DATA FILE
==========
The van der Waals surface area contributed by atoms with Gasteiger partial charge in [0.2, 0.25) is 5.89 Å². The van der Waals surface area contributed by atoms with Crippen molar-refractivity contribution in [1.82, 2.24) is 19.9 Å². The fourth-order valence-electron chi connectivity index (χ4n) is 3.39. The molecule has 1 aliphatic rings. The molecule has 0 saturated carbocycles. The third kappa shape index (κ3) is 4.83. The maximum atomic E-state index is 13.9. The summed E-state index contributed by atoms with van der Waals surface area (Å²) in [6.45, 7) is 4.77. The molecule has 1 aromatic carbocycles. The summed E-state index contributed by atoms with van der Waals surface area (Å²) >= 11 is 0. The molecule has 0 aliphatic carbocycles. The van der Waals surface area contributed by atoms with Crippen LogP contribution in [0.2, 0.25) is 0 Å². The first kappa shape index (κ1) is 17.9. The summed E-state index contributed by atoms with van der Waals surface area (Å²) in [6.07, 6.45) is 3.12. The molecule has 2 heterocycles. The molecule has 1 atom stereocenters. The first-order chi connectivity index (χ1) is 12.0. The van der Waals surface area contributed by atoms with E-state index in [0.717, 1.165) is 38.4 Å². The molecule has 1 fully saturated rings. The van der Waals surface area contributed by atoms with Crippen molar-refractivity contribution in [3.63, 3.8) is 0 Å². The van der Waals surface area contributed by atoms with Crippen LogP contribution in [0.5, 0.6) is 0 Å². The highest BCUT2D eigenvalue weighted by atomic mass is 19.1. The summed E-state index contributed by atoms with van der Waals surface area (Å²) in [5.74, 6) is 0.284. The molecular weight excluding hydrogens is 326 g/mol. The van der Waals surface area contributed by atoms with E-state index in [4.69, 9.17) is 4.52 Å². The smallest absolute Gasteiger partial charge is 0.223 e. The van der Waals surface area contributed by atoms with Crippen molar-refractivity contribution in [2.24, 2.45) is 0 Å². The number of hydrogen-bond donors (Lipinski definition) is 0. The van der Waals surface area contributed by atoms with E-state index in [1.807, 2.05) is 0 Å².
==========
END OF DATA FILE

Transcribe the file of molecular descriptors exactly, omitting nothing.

The van der Waals surface area contributed by atoms with Gasteiger partial charge in [0.2, 0.25) is 5.89 Å². The van der Waals surface area contributed by atoms with Crippen molar-refractivity contribution in [1.82, 2.24) is 19.9 Å². The fourth-order valence-electron chi connectivity index (χ4n) is 3.39. The molecule has 1 aliphatic rings. The molecule has 0 saturated carbocycles. The third kappa shape index (κ3) is 4.83. The maximum atomic E-state index is 13.9. The summed E-state index contributed by atoms with van der Waals surface area (Å²) in [6.45, 7) is 4.77. The molecule has 1 aromatic carbocycles. The summed E-state index contributed by atoms with van der Waals surface area (Å²) >= 11 is 0. The molecule has 0 aliphatic carbocycles. The van der Waals surface area contributed by atoms with Crippen LogP contribution in [0.2, 0.25) is 0 Å². The first kappa shape index (κ1) is 17.9. The summed E-state index contributed by atoms with van der Waals surface area (Å²) in [6.07, 6.45) is 3.12. The molecule has 2 heterocycles. The molecule has 1 atom stereocenters. The first-order chi connectivity index (χ1) is 12.0. The van der Waals surface area contributed by atoms with E-state index in [0.717, 1.165) is 38.4 Å². The molecule has 1 fully saturated rings. The van der Waals surface area contributed by atoms with Crippen molar-refractivity contribution in [3.63, 3.8) is 0 Å². The van der Waals surface area contributed by atoms with Crippen LogP contribution in [0.5, 0.6) is 0 Å². The highest BCUT2D eigenvalue weighted by atomic mass is 19.1. The summed E-state index contributed by atoms with van der Waals surface area (Å²) in [5.74, 6) is 0.284. The molecular weight excluding hydrogens is 326 g/mol. The van der Waals surface area contributed by atoms with E-state index in [4.69, 9.17) is 4.52 Å². The smallest absolute Gasteiger partial charge is 0.223 e. The van der Waals surface area contributed by atoms with Crippen molar-refractivity contribution in [2.24, 2.45) is 0 Å². The number of hydrogen-bond donors (Lipinski definition) is 0. The van der Waals surface area contributed by atoms with E-state index in [1.807, 2.05) is 0 Å².